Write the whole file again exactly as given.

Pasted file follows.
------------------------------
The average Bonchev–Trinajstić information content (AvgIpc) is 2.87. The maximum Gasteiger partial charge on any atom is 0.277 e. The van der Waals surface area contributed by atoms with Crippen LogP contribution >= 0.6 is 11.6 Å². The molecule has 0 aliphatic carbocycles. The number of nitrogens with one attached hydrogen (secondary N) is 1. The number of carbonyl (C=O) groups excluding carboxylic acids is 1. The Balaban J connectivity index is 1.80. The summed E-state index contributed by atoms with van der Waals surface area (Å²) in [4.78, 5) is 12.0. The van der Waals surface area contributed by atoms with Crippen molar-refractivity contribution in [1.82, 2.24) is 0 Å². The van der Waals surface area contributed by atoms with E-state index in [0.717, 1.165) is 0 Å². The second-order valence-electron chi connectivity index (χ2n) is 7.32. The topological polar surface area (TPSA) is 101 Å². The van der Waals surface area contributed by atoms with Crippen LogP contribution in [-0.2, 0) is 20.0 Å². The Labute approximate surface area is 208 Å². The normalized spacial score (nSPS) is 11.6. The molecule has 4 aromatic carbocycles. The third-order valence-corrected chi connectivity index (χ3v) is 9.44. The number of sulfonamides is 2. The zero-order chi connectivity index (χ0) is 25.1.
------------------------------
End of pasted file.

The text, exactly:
The average Bonchev–Trinajstić information content (AvgIpc) is 2.87. The maximum Gasteiger partial charge on any atom is 0.277 e. The van der Waals surface area contributed by atoms with Crippen LogP contribution >= 0.6 is 11.6 Å². The molecule has 0 aliphatic carbocycles. The number of nitrogens with one attached hydrogen (secondary N) is 1. The number of carbonyl (C=O) groups excluding carboxylic acids is 1. The Balaban J connectivity index is 1.80. The summed E-state index contributed by atoms with van der Waals surface area (Å²) in [4.78, 5) is 12.0. The van der Waals surface area contributed by atoms with Crippen molar-refractivity contribution in [1.82, 2.24) is 0 Å². The van der Waals surface area contributed by atoms with E-state index in [0.717, 1.165) is 0 Å². The second-order valence-electron chi connectivity index (χ2n) is 7.32. The topological polar surface area (TPSA) is 101 Å². The van der Waals surface area contributed by atoms with Crippen LogP contribution in [-0.2, 0) is 20.0 Å². The Labute approximate surface area is 208 Å². The normalized spacial score (nSPS) is 11.6. The molecule has 4 aromatic carbocycles. The third-order valence-corrected chi connectivity index (χ3v) is 9.44. The number of sulfonamides is 2. The zero-order chi connectivity index (χ0) is 25.1.